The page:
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to take back our government. the politicians, not republicans or democrats, the politicians have taken our government. we've the people, both republicans and democrats, we need to devote our conscious, and we need for men of stature, moral stature, to stand up and tell us what they will do to bring back the moral high ground to our country, and that we might be the country that exceeds above all of the rest of exceeds above all of the rest of the world because our founding principles, liberty, the things we hold dear, our freedom.
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i believe right now that our entire military ipositioned around the world that the right man it can dictate the way this world needs to go. guest: you brought up morality. i think that is an important aspect. people see that the party being involved largely in economic issues -- spending, the economy, taxes. i think underlying these arguments is a question of morality. is it wrong to spend more than you have? for a lot of people, wastefulness is a sin to put it in moral terms. the virtue of the thrift is something that everybody ought to uphold at all times out of principle. then there is the question of is it immoral to spend more and
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leave our children with debt? maybe we get some stimulus, some jobs, some pork for well- connected companies and mr. rhodes, but in the long run, the next generation will pay it off. i think it is telling that all the major tea party republican nominees in the senate, they are all pro-life conservatives on social issues. generally cannot look at the top house and senate -- generally cannot look at the top house and senate. -- generally, look at the top house and senate. the morality involved in being fiscally sound, i think, that is a big deal. i don't know if that is being heard here in washington. a lot of what is motivating the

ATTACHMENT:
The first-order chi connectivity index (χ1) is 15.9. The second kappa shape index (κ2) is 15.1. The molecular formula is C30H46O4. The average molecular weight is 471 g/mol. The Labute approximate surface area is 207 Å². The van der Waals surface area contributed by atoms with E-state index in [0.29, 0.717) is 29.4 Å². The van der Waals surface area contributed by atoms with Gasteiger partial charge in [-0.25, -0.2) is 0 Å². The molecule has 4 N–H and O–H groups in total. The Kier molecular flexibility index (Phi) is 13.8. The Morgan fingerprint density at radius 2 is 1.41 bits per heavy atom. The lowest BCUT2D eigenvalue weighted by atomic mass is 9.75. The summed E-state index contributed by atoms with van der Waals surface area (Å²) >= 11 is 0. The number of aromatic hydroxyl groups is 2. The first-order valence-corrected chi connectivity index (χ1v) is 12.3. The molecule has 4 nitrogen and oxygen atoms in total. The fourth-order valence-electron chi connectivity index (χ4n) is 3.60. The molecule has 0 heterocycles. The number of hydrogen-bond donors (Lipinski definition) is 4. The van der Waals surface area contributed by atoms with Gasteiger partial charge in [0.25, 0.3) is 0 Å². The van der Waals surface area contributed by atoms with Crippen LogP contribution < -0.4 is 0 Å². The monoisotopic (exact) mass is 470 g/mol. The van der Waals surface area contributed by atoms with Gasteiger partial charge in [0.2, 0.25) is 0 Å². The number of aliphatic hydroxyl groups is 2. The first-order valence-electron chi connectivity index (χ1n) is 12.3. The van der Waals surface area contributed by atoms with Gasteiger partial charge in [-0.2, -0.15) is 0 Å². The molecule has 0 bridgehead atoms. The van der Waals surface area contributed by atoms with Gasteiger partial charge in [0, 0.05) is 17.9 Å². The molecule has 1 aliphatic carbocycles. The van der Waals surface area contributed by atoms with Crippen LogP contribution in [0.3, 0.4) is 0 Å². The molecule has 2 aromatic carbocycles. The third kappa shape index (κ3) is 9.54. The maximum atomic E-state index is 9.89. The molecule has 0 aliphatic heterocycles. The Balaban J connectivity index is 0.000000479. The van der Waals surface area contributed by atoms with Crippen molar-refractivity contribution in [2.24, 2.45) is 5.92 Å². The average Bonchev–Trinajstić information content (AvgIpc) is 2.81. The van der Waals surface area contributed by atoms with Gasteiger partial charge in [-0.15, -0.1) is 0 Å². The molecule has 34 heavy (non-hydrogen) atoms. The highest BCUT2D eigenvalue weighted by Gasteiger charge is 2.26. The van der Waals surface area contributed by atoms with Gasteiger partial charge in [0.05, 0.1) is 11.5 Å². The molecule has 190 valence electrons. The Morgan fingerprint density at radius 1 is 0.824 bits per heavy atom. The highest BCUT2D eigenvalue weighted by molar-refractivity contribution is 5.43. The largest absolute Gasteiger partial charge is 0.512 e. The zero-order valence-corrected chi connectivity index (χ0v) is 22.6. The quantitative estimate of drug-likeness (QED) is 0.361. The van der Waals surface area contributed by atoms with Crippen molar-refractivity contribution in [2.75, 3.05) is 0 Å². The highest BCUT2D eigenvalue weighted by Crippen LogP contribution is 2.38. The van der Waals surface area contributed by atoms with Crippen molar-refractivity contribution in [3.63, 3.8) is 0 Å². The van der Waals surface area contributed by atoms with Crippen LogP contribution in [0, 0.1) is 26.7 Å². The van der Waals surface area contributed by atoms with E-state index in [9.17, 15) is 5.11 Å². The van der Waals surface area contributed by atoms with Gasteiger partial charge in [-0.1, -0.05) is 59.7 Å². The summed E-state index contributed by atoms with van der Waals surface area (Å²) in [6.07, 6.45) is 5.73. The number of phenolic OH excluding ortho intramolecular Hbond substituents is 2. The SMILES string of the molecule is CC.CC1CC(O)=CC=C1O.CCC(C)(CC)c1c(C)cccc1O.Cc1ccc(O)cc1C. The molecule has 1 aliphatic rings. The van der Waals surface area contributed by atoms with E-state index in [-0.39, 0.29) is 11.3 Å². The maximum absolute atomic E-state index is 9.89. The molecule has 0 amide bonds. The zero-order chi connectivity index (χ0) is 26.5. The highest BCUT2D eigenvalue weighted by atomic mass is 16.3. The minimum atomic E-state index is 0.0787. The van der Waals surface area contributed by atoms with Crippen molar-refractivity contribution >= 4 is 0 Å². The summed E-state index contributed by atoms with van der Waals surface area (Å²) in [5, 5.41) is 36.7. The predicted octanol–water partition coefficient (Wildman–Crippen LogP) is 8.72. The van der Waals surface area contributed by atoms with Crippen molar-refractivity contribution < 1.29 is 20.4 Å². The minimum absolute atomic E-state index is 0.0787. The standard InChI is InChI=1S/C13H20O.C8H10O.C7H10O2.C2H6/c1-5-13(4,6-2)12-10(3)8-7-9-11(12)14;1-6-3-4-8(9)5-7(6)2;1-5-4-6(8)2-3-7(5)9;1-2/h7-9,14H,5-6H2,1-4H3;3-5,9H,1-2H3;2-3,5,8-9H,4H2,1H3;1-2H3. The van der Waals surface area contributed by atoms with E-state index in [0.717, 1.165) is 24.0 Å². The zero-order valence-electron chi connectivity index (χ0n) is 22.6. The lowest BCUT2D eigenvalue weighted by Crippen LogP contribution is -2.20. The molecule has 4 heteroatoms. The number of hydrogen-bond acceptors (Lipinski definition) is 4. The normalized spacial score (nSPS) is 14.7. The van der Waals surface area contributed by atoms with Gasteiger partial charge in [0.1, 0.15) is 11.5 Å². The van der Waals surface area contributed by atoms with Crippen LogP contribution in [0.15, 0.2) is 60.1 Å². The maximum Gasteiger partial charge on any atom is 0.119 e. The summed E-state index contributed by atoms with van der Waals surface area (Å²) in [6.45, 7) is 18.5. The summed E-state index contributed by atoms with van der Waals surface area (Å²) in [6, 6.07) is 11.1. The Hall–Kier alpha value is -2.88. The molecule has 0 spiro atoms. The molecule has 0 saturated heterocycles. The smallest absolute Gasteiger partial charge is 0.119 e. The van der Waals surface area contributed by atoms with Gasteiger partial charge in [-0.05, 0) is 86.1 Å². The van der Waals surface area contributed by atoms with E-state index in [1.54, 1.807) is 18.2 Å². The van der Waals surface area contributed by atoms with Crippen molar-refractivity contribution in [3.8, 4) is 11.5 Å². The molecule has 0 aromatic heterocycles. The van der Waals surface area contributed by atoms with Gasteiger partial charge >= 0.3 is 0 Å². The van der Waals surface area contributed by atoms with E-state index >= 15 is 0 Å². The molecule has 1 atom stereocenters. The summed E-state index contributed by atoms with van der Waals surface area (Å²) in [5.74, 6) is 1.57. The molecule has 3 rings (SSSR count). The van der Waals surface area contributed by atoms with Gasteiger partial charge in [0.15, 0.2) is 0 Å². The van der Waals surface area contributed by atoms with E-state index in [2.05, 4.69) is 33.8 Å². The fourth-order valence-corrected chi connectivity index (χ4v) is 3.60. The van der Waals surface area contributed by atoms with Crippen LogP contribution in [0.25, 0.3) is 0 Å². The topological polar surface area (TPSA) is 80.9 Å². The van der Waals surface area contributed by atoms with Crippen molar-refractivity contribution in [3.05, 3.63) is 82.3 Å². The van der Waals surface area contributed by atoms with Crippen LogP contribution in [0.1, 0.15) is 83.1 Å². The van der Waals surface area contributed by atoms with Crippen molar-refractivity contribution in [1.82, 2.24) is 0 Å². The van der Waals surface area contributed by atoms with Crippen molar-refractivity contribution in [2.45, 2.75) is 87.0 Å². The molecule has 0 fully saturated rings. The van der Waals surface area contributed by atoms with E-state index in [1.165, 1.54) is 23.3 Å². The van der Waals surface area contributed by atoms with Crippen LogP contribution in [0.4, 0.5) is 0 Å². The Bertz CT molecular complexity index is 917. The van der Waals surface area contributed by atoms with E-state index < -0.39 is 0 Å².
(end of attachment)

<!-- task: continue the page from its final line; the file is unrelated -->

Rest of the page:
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two-party out there, a lot of that is clearly a moral issue. host: we have one more call, the independent line. gu caller: you like the sound of your voice too much. the republican strategy is taking this country and the wrong direction. wrong direction. people have gotten so fed up are now complaining because we want an extra 3%? they should be ashamed of themselves. that is the republican conference they had last weekend. goldwater was a cold wate
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guy. he taught me what the true values of the republican party were. this is the first time of my life that i will be voting on the democratic ticket. the want to privatize medicare and social security cannot take the money of the surplus we have and use it to pay for [unintelligible] host: guest: thank you guest: social security is like a ponzi scheme to predict remember bernard madoff? he was taking money from people who he was intending to make an investment. there was nothing there. that is what social security is. but the time i am ready to retire, very soon, social security will start paying out more money to baby boomers then from what is taking in from
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people like me who work. by that time i am ready to retire, there is the whole trust fund of social security is likely to be completely gone. this is a ponzi scheme it. we need to reform this in one way or another. just by mentioning the problems, the insolvency, all of the democrats in congress started booing him for just mentioning it was a problem. that is the definition of putting your head in the sand when you see a problem. it is like telling my kids it is time for bed time it. they cover their ears and start shouting. you can do as much as you like, social security is a train wreck. you have to do something. barack obama just said he will not raise taxes. what is he going to do? i don't know. democrats boo down any reform.
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this is another moral issue for me. i think the baby boomers are refusing to fix this broken program. host: timothy carney, senior political columnist of the "washington examiner." thank you for coming on the show. guest: thank you. host: we will examine the question of the un and whether it is still relevant. bruce jones will be joining us for that discussion. first, we will take a look at the week's news.